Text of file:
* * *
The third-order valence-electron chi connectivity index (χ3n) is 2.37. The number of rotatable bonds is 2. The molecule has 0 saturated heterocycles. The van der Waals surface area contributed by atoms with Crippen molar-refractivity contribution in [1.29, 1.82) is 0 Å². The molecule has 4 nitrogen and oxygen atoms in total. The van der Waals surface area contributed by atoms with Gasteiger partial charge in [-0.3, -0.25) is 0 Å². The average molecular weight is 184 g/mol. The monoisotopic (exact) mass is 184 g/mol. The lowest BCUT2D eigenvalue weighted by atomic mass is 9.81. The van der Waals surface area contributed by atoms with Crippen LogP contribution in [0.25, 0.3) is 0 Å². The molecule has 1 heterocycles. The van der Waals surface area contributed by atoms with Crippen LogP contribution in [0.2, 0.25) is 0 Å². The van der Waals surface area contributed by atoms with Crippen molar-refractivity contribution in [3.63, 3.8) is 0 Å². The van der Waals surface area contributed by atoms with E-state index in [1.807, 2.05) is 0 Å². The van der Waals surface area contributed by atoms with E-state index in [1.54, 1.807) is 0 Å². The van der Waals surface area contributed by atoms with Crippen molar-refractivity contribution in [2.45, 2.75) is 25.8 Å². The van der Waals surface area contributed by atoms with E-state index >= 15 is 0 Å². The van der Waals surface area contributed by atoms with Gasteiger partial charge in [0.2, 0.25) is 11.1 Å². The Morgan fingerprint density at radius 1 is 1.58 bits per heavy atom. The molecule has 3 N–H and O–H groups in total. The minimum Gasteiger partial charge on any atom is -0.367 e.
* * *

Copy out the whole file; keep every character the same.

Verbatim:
The third-order valence-electron chi connectivity index (χ3n) is 2.37. The number of rotatable bonds is 2. The molecule has 0 saturated heterocycles. The van der Waals surface area contributed by atoms with Crippen molar-refractivity contribution in [1.29, 1.82) is 0 Å². The molecule has 4 nitrogen and oxygen atoms in total. The van der Waals surface area contributed by atoms with Gasteiger partial charge in [-0.3, -0.25) is 0 Å². The average molecular weight is 184 g/mol. The monoisotopic (exact) mass is 184 g/mol. The lowest BCUT2D eigenvalue weighted by atomic mass is 9.81. The van der Waals surface area contributed by atoms with Crippen LogP contribution in [0.25, 0.3) is 0 Å². The molecule has 1 heterocycles. The van der Waals surface area contributed by atoms with Crippen LogP contribution in [0.2, 0.25) is 0 Å². The van der Waals surface area contributed by atoms with Crippen molar-refractivity contribution in [3.63, 3.8) is 0 Å². The van der Waals surface area contributed by atoms with E-state index in [1.807, 2.05) is 0 Å². The van der Waals surface area contributed by atoms with E-state index in [1.54, 1.807) is 0 Å². The van der Waals surface area contributed by atoms with Crippen molar-refractivity contribution in [2.45, 2.75) is 25.8 Å². The van der Waals surface area contributed by atoms with E-state index >= 15 is 0 Å². The van der Waals surface area contributed by atoms with Gasteiger partial charge in [0.2, 0.25) is 11.1 Å². The Morgan fingerprint density at radius 1 is 1.58 bits per heavy atom. The molecule has 3 N–H and O–H groups in total. The minimum Gasteiger partial charge on any atom is -0.367 e.